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JONIN V. c. 2, 3, v.
Now there is at Jerusalem by the sheep market a pool, which is called in the Hebrew tongue Bethesda, having five porches.
In these lay a great multitude of impotent folk, of blind, halt, withered, waiting for the moving of the
The miracles of our Lord are not only evidences of the truth of that religion which He came into the world to deliver, but emblems also of the spiritual blessings which we have received from Him. Thus, if He cast out unclean and evil spirits, * He showed thereby that He came to destroy the dominion of the prince of this worldt," and turn men
66 from the Satan unto God, that they might receive forgiveness of sins, and inheritance among them which are sanctified by faith that is in Himi.”
Matt. viii. 16. Mark. 1, 32. Luke iv. 40. † John xii. 31.
1 Acts xxvi. 18.
If He gave sight to the blind*, He shewed no less clearly that He was that “Sun of Righteousness” who
“ with healing in His wingst" upon a benighted world, and that they who follow Him “shall not walk in darkness, but shall have the light of life 1." If He cleansed the lepers, and healed all manner of sicknesses, it was that He might declare himself the physician of the soul as well as of the body,--that He might teach us to draw nigh unto Him in faith as unto one who can alone "cleanse us from all unrighteousness," and strengthen us " with might by His Spirit in the inner man.” If with a few loaves He fed the multitudes in the wilderness**, He did so that Ile might manifest that mercy which “ filleth the hungry soul with goodness tử” and which reminds us to "labour not for the meat that perisheth, but for that meat which endureth unto everlasting life, which the Son of Man shall give unto usII.” If He raised the dead to life, still Ile proved Himself to be the “ Lord Jesus Christ who shall change our vile body, that it may be like unto His glorious body according to the working whereby He is able even to subdue all things unto himself 88,” and by virtue of which, be said unto Martha “Jam thie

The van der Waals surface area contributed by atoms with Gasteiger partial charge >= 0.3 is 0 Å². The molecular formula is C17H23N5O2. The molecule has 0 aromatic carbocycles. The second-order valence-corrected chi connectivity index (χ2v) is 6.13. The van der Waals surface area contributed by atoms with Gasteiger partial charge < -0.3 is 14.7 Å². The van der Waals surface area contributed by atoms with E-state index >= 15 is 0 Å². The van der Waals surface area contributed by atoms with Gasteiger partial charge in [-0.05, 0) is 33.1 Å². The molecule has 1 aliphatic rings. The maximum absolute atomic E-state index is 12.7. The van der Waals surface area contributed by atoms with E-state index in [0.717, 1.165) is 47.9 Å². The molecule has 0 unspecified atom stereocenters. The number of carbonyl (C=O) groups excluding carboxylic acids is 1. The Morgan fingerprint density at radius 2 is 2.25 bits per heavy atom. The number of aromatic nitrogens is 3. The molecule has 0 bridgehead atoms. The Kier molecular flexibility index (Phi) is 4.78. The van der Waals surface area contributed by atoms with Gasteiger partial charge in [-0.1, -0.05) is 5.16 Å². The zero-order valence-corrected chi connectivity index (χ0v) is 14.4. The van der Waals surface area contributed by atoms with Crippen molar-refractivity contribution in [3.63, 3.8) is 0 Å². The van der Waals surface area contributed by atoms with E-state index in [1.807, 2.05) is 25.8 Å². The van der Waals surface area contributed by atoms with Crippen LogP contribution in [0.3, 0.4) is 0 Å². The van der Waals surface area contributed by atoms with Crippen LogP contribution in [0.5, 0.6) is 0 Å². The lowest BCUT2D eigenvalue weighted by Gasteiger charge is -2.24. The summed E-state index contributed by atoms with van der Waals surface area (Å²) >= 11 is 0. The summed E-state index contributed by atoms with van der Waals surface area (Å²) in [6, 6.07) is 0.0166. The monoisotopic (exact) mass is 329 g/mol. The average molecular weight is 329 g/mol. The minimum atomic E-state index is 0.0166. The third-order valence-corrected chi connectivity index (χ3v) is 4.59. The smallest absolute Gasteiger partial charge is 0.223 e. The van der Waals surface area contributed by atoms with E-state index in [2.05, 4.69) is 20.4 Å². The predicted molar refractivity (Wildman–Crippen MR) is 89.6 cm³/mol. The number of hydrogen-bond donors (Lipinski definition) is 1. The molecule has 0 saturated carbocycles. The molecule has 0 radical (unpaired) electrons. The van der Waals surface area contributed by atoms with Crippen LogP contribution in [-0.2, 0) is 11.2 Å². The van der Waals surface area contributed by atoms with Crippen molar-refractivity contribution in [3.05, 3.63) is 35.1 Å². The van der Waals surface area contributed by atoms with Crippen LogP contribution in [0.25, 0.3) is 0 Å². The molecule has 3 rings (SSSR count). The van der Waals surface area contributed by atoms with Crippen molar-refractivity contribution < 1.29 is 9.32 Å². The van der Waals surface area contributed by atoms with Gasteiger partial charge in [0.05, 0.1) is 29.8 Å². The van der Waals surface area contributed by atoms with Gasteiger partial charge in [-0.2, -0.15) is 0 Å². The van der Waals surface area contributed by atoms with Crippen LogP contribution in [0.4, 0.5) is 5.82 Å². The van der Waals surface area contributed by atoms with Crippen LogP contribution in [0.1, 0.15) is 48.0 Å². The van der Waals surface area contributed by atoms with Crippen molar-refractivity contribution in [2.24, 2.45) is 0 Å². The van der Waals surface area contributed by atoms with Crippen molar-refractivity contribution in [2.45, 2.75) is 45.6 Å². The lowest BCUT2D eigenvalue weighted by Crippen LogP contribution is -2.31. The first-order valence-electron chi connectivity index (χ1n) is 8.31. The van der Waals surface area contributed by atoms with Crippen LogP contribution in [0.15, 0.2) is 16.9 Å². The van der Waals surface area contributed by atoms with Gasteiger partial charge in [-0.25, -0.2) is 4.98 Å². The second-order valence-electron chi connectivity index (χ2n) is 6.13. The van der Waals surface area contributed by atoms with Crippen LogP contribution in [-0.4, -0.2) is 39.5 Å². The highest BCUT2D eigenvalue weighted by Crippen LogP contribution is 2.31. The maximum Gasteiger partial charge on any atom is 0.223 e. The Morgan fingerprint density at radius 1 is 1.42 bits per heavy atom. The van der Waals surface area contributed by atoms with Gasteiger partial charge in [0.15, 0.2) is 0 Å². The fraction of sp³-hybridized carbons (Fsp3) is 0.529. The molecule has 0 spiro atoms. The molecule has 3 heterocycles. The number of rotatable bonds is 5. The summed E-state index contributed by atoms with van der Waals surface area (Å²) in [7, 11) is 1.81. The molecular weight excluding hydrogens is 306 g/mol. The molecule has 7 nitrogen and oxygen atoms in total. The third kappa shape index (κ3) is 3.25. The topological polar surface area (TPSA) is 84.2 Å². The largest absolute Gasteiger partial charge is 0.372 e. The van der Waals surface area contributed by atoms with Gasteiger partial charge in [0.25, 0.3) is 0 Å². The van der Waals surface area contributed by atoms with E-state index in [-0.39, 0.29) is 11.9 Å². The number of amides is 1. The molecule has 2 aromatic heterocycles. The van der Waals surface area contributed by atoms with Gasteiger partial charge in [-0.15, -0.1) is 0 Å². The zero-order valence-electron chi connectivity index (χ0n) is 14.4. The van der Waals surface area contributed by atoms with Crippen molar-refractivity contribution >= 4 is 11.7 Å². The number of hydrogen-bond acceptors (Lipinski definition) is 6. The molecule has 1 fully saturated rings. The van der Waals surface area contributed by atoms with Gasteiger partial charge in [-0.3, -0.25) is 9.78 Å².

• Mark vii. 37.
+ M.l. iv. 2.
1 Jobn viii, 12. 5 Luke xvii, 14. 11 1. Juhn i. 9.
Ephes, iii, 16. • Matt. xiv. 14. Mark vii. 34.
Luke ix. 12. John vi, 5. Luke i. 53. tt Ps. cvii. 9.
11 John vi. 27.
0$ Phil. iii. 31.
Resurrection and the Life: he that believeth in Me, though he were dead, yet shall he live: and whosoever liveth and believeth in Me shall never die*."
In all and each of these instances of Divine Power and Goodness, we not only confess, with Nicodemus, that Christ was a teacher sent from God, for no man could do those miracles which he did except God were with Bimt:" but we acknowledge also that He is "the Way, the Truth, and the Life;”--that “no man cometh unto the Father, but by Him”I:-and that these things were " written, that we might believe that Jesus is the Christ, the Son of God; and that, believing, we might have life through His Names."-With these feelings, we receive the gracious records of the Gospel, as containing not only the purest principles, but the most perfect model of action. And, therefore, when we peruse such passages as that which is now before us, we cannot but feel that our duty does not terminate in the mere general acknowledgment of that transcendent Mercy which wrought these wondrous benefits
the bodies of men ;-but, remembering that those temporal benefits are emblematic of the blessings which reach, from generation to generation, to all such as with faith and repentance lay
hold upon them, we are supplied with an in-
“house of Mercy,'') if it be sanc-
“ be made one fold under one Shepherd, Jesus Christ our Lord g.”
+ Heb. xii. 6.
Culleci so: Good Friday.
• Gal. vi. 9.
Ps. cxix. 71.
But if this love for our brethren, springing from faith in Christ, animates our bosoms, it will surely manifest itself here, not in vain and empty professions, but in real and substantial efforts to promote their temporal as well as their eternal welfare. For as St. James saith, "If a brother or sister be naked, and destitute of daily food, and one of you say unto them, depart in peace, be ye warmed and filled: notwithstanding ye give them not those things which are needful for the body; What doth it profit? Even so faith, if it hath not works, is dead, being alone." Active benevolence, then, it is plain, must be inseparable from the faith of the christian ;--and this active benevolence cannot be exercised more unexceptionably, or more strictly in conformity with the direct precepts and constant practice of our Saviour, than in relieving those bodily suffering and infirmities which attest the sad penalty of Sinf.
It is to such an object, my brethren, that your attention is now to be directed :-it is to open wide the gates of that House, which most einphatically may be called “a House of Mercy,"and to carry thither the indigent, the sick, and the infirm. The Institution, in behalf of which I have been commissioned to request your charitable support, is “The Sussex County Hospital and General Sea Bathing Infirmary,” which stands within